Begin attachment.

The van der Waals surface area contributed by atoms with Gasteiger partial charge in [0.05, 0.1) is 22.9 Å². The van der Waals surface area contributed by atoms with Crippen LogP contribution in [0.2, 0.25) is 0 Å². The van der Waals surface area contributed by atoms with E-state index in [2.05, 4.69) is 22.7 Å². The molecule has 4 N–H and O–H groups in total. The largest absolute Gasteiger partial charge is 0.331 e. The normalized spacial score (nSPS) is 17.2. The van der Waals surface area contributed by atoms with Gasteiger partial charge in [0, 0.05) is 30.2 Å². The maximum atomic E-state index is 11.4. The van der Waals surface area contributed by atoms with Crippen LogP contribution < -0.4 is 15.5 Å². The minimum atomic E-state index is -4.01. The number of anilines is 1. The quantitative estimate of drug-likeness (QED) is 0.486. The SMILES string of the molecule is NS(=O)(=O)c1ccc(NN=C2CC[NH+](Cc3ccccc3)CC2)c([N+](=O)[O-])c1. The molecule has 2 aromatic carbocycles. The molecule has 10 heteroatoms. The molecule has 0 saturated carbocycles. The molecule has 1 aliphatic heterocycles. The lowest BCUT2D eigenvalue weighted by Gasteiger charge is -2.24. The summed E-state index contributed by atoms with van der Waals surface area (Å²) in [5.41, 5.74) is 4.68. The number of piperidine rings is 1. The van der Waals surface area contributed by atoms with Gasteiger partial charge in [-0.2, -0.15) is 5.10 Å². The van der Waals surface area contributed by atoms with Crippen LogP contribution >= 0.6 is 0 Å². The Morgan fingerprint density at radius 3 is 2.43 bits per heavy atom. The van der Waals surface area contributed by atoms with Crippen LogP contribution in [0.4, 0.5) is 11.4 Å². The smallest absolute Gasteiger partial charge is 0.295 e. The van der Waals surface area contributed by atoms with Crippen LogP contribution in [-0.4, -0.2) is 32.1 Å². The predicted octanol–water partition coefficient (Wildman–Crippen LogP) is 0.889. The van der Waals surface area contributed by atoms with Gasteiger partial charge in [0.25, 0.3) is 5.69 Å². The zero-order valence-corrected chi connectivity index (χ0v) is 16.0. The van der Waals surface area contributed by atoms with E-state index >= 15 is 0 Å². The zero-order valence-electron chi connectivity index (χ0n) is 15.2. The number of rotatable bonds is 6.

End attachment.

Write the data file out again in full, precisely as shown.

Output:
The van der Waals surface area contributed by atoms with Gasteiger partial charge in [0.05, 0.1) is 22.9 Å². The van der Waals surface area contributed by atoms with Crippen LogP contribution in [0.2, 0.25) is 0 Å². The van der Waals surface area contributed by atoms with E-state index in [2.05, 4.69) is 22.7 Å². The molecule has 4 N–H and O–H groups in total. The largest absolute Gasteiger partial charge is 0.331 e. The normalized spacial score (nSPS) is 17.2. The van der Waals surface area contributed by atoms with Gasteiger partial charge in [0, 0.05) is 30.2 Å². The maximum atomic E-state index is 11.4. The van der Waals surface area contributed by atoms with Crippen LogP contribution < -0.4 is 15.5 Å². The minimum atomic E-state index is -4.01. The number of anilines is 1. The quantitative estimate of drug-likeness (QED) is 0.486. The SMILES string of the molecule is NS(=O)(=O)c1ccc(NN=C2CC[NH+](Cc3ccccc3)CC2)c([N+](=O)[O-])c1. The molecule has 2 aromatic carbocycles. The molecule has 10 heteroatoms. The molecule has 0 saturated carbocycles. The molecule has 1 aliphatic heterocycles. The lowest BCUT2D eigenvalue weighted by Gasteiger charge is -2.24. The summed E-state index contributed by atoms with van der Waals surface area (Å²) in [5.41, 5.74) is 4.68. The number of piperidine rings is 1. The van der Waals surface area contributed by atoms with Gasteiger partial charge in [-0.2, -0.15) is 5.10 Å². The van der Waals surface area contributed by atoms with Crippen LogP contribution >= 0.6 is 0 Å². The Morgan fingerprint density at radius 3 is 2.43 bits per heavy atom. The van der Waals surface area contributed by atoms with Crippen LogP contribution in [0.4, 0.5) is 11.4 Å². The smallest absolute Gasteiger partial charge is 0.295 e. The van der Waals surface area contributed by atoms with Crippen LogP contribution in [-0.4, -0.2) is 32.1 Å². The predicted octanol–water partition coefficient (Wildman–Crippen LogP) is 0.889. The van der Waals surface area contributed by atoms with Gasteiger partial charge in [0.25, 0.3) is 5.69 Å². The zero-order valence-corrected chi connectivity index (χ0v) is 16.0. The van der Waals surface area contributed by atoms with E-state index >= 15 is 0 Å². The zero-order valence-electron chi connectivity index (χ0n) is 15.2. The number of rotatable bonds is 6.